Anarchism means man living free and working constructively. It means the destruction of everything that is directed against man's natural, healthy aspirations. Anarchism is not exclusively a theoretical teaching emanating from programs artificially conceived with an eye to the regulation of life: it is a teaching derived from life across all its wholesome manifestations, skipping over all artificial criteria. The social and political visage of anarchism is a free, anti-authoritarian society, one that enshrines freedom, equality and solidarity between all its members. In anarchism, Right means the responsibility of the individual, the sort of responsibility that brings with it an authentic guarantee of freedom and social justice for each and... (From : NestorMakhno.info.)
[Comrade H. Davis or the Socialist League, delivered a lecture having this title, at 13 Farringdom Road, under the auspices of the Clerkenwell Branch of the Socialist League, on the 22nd of last month.] IN all discussions on this subject, said be, whether our opponents be of the most generous or the most hostile sort, Anarchy, is, they admit, the highest form of civilization conceivable. Anarchy has been defined by an intelligent opponent as "a state of Society in which each individual is a law unto himself." A grand, but an impossible ideal, we are told, this is when looked at from the imperfections of to-day. Now opposition to most schemes for a reorganization of Society are urged from a more or less well defined knowledge of the imperfec... (From : AnarchyArchives.)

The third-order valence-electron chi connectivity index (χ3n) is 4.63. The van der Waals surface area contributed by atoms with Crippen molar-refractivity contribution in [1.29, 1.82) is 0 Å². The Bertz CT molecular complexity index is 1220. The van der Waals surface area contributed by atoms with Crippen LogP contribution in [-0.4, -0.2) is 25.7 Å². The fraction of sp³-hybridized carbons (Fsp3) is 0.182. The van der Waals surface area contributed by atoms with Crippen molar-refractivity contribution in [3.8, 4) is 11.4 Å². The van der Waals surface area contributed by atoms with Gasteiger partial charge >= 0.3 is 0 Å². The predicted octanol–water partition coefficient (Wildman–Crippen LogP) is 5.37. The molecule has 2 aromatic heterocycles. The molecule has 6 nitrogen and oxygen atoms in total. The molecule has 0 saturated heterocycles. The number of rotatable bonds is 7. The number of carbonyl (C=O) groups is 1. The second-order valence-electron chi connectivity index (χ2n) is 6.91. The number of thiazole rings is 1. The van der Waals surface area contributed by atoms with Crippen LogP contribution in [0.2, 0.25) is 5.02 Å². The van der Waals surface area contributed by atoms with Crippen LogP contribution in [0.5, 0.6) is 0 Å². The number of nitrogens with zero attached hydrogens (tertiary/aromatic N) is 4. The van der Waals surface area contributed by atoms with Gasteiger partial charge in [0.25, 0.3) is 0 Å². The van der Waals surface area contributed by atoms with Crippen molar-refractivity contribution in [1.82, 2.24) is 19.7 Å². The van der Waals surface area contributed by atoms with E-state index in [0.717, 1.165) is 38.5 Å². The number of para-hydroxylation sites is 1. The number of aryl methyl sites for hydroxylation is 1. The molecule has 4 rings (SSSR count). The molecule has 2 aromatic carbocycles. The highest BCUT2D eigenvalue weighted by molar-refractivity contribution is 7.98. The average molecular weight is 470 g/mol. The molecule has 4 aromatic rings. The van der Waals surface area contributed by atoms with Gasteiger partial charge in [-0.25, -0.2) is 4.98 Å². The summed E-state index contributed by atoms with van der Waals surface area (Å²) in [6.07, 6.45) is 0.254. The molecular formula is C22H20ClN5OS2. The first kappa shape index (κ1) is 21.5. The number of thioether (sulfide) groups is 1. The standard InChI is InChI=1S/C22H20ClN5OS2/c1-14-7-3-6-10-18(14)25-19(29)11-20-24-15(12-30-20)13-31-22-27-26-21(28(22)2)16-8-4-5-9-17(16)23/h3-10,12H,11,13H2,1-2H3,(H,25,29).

Theory and Practice2. The Proletariat and the Beginning of the Modern Labor Movement The era of machine production and modern Capitalism; The rise of the Proletariat; The first labor unions and their struggle for existence; Luddism; Trade Unionism pure and simple; Political radicalism and labor; The Chartist movement; Socialism and the labor movement. Modern Socialism was at first only a profounder understanding of the interconnections in social life, an attempt to solve the contradictions implicit in the present social order and to give a new content to man's relations with his social environment. Its influence was, therefore, for a time confined to a little circle of intellectuals, who for the most part came from the privileged classes. Inspired with a profound and noble sympathy for the intellectual and material needs of great masses they sought a way out of the labyrinth of social antagonisms in order to open to mankind new outlooks for its future development. For...
Anarchy is a word that comes from the Greek, and signifies, strictly speaking, "without government": the state of a people without any constituted authority. Before such an organization had begun to be considered possible and desirable by a whole class of thinkers, so as to be taken as the aim of a movement (which has now become one of the most important factors in modern social warfare), the word "anarchy" was used universally in the sense of disorder and confusion, and it is still adopted in that sense by the ignorant and by adversaries interested in distorting the truth. We shall not enter into philological discussions, for the question is not philological but historical. The common interpretation of the word does not misconceive its tru... (From : Anarchy Archives.)